Robotic process automation (RPA) has recently been subject to colossal hype. Although hype and expectations around technological innovation have been researched at length, there is limited research into the impact of hype at a firm level from an adopter’s perspective. Through an inductive multi-case study of five organizations from the banking, financial services and insurance (BFSI) sector that have adopted RPA over the past five years, we attempted to answer the question: how does RPA technology hype reach the shores of organizations and what adoption behaviour and decision making does it drive? Findings point to the critical role of senior management as instigators of adoption and legitimation, which goes beyond the sponsorship role identified in extant theory. Results also demonstrate that RPA adoption is driven by a ‘hunt’ for use cases by interdisciplinary teams, which exposes long-standing operational problems while at the same time offers opportunities for organizational learning. We contribute to a theoretical understanding of the organizational performativity of hype and draw lessons for industry practitioners considering RPA and other hyped technologies for organizational adoption.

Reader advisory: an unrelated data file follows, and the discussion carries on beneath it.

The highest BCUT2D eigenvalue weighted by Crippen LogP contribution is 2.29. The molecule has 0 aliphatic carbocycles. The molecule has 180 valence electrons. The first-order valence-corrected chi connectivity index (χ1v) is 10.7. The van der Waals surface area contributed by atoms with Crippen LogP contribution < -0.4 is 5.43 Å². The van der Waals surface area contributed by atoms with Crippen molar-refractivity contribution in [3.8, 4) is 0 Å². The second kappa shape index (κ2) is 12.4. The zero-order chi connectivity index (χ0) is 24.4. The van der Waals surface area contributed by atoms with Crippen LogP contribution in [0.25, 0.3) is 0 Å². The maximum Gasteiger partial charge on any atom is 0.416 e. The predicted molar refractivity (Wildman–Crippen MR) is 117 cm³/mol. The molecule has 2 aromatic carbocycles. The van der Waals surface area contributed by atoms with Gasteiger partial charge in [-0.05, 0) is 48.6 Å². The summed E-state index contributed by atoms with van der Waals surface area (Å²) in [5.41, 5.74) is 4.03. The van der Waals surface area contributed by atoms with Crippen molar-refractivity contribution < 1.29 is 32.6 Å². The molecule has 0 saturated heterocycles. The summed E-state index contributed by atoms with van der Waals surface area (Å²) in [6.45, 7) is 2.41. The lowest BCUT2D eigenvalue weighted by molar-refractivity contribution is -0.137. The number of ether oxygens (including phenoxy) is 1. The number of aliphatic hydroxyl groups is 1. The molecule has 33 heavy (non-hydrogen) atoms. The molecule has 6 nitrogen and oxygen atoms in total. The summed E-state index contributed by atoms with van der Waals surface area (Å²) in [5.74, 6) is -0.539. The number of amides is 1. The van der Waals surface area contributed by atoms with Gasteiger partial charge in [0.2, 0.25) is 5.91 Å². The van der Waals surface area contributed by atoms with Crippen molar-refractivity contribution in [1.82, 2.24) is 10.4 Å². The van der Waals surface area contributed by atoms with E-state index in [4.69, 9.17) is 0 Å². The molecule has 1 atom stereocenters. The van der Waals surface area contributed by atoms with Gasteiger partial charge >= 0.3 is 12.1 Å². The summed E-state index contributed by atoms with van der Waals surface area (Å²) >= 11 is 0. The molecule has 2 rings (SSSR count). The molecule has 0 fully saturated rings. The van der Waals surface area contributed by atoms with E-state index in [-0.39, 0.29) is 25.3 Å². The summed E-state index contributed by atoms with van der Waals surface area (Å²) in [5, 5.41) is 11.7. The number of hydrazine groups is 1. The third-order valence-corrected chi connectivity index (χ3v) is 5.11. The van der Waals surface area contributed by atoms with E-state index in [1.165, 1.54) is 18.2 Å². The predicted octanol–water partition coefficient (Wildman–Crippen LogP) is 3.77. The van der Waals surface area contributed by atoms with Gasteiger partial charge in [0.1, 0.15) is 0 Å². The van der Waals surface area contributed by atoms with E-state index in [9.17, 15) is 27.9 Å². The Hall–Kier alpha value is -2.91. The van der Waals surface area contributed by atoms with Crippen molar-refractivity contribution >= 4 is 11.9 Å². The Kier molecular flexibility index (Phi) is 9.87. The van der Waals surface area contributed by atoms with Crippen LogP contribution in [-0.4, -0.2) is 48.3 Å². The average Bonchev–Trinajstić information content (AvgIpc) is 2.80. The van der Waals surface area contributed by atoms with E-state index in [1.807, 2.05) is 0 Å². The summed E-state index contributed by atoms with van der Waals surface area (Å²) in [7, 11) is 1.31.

Kaniadakis, Antonios and Linturn, Laura
"Organizational adoption of Robotic Process Automation: managing the performativity of hype,"
International Journal of Information Systems and Project Management: Vol. 10:
4, Article 3.
Available at: https://aisel.aisnet.org/ijispm/vol10/iss4/3